One thing i think is worth mentioning is that on ADT you focus more on the testability of the story and on explicitly understanding the value that a customer gets from having that story implemented.
JB Reisnberger's was an iteresting tutorial even if i - sort of - knew already how to proficiently use jUnit... He stresses the use of mock objects (jMock) all over the place and I tend to disagree with him... See his book jUnit recipes for more details.
Agile open source academy
Rather boring workshop on open source (and free) tools to use to implement agile projects. Most importantly i noticied that we're using most of the tools that are used by everyone else (in our domain).
This was more of an experience report from the IT managers of the Ferrari racing teams. Most notably they have very short iterations - one day tipically and very short releases - usually in conjuntion with the GP from march to november... that means every one or two weeks.
It was interesting to hear how they solved the problems of isolating the team from the rest of the world to minimise overhead and disturbance. They rotate a "driver" once a week which is the front door to the team. He responds to the emails, fixes immediate bugs/issues, does 1st/2nd/3rd line of support. They say it's a good way to introduce new members to the complexity of the projects (120ca) they have.
Keynote 2: Ease at work
This is the end key note from Kent Beck. It had the un-dubious ability to let people talk.
It was all about balancing the life at work with yourself by finding your path to feeling at ease during work time. Ease in the sense of feeling good with yourself and within your environment.
Ways suggested to feel at ease were doing a good job (eg being good at what you do), being honest with yourself and your team members, being accountable of what you do, being passionate on what you do.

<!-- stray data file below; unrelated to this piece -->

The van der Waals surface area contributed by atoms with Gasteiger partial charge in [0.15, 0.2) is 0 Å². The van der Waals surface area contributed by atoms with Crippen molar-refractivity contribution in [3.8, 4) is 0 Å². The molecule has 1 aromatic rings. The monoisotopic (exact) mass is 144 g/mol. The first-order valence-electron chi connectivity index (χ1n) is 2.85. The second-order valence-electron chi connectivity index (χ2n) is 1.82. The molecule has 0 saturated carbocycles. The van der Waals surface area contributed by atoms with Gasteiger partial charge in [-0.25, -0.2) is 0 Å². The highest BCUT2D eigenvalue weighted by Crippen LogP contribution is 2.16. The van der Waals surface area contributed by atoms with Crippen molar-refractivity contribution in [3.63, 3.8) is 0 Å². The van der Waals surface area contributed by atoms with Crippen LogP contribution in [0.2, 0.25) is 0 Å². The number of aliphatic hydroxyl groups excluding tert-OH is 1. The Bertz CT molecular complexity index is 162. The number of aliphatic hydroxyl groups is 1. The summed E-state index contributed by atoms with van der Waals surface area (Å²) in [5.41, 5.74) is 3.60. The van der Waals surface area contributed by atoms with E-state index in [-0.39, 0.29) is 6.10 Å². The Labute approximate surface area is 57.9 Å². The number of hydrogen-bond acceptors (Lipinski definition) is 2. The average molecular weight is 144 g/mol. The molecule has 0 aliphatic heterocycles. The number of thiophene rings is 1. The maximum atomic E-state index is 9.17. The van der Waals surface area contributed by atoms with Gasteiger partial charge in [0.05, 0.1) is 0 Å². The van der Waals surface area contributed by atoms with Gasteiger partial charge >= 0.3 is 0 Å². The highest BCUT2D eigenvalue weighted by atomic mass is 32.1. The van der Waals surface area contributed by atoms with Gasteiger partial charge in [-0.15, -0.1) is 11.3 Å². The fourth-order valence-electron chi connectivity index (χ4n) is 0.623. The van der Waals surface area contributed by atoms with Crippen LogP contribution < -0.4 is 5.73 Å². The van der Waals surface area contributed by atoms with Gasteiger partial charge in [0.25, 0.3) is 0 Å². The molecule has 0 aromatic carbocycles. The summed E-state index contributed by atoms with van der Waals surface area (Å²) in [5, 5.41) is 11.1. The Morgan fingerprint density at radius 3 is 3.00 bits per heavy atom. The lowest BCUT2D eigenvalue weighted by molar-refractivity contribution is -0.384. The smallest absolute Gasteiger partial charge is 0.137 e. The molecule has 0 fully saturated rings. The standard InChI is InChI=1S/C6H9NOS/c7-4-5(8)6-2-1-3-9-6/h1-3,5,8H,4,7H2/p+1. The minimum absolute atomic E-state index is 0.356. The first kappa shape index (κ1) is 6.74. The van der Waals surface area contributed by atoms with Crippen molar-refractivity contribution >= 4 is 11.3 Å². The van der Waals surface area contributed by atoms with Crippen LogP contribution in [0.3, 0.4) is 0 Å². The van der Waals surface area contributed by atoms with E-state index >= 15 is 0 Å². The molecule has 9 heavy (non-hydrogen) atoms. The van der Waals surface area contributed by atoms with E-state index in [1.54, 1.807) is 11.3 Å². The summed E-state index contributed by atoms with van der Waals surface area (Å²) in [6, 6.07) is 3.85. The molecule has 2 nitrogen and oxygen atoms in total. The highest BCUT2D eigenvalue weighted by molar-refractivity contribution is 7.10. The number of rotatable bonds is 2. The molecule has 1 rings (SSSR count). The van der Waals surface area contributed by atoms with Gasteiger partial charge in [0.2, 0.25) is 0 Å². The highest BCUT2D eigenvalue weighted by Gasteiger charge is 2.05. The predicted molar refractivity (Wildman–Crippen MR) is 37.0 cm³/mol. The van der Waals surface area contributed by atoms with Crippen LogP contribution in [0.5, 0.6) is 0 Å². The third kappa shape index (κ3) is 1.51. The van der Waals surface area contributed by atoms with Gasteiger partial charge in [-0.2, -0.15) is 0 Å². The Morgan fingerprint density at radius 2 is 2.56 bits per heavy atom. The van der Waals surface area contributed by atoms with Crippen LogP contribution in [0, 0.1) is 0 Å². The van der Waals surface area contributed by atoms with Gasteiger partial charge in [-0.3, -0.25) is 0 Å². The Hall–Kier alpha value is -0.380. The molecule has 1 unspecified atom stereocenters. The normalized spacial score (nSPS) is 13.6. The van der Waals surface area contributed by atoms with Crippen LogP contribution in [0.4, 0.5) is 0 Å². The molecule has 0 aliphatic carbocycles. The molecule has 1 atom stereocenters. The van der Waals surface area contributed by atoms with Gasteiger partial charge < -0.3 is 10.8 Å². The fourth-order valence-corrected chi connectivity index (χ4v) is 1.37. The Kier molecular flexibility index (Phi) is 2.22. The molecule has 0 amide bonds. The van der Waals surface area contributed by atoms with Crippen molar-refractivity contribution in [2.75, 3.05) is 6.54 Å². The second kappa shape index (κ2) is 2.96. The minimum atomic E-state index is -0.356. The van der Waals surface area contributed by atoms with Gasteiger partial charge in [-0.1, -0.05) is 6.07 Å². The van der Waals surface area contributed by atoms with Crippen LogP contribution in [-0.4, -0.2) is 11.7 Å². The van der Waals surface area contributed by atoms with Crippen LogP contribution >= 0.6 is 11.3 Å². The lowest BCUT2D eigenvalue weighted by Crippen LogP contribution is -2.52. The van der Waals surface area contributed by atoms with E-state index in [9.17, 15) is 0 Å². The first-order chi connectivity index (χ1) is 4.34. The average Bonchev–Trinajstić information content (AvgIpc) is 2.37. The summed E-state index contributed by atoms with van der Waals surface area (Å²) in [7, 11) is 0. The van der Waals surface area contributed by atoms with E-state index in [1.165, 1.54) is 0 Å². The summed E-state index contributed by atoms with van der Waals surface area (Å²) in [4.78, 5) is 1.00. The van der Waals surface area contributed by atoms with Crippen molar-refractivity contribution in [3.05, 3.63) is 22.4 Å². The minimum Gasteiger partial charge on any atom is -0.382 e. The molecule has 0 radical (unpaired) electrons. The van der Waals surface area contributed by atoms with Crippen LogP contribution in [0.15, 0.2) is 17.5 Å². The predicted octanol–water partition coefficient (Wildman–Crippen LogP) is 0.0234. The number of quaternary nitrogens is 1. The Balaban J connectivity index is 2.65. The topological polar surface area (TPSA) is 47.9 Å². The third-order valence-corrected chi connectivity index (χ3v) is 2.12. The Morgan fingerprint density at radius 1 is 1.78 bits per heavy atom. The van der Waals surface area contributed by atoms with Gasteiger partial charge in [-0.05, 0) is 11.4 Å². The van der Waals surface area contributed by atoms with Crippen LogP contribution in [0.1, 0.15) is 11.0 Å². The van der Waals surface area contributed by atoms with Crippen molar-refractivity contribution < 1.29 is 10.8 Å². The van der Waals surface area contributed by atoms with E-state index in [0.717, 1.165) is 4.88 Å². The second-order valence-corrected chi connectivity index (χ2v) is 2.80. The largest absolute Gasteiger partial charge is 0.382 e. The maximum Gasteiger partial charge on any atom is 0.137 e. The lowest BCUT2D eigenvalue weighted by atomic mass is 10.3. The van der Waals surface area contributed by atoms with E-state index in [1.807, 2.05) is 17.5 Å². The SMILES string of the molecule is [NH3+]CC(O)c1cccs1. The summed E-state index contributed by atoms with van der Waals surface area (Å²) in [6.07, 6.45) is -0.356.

I found his suggestions and his approach a bit out of context... not everybody can afford or has the courage (for personal or contingent reasons) to be honest, accountable or passionate. But I can see that Mr Beck is trying to bring XP (and himself) to the next level.
I am quete happy to have attended XP2007. It's not the best conference i have been to but i found answers to most of my questions.
The overall message i got from talking to people and attending to the tutorials is that it's not enough to apply the agile tecniques to be succesfull... it's up to us, the people working on a project, to buy in to the values of agility, expecially accountability, honesty and discipline.Then the tecnique once mastered can be effective. Otherwise it's again process over people... I asked around how does the percentage of failed projects adopting agile compares with the percentage of failed projects adopting waterfall (or in general non agile)...
Well you'll be surprised to know that they are pretty much the same. So it's not agile per se but its the values that it promotes when people really is engaged to make them work.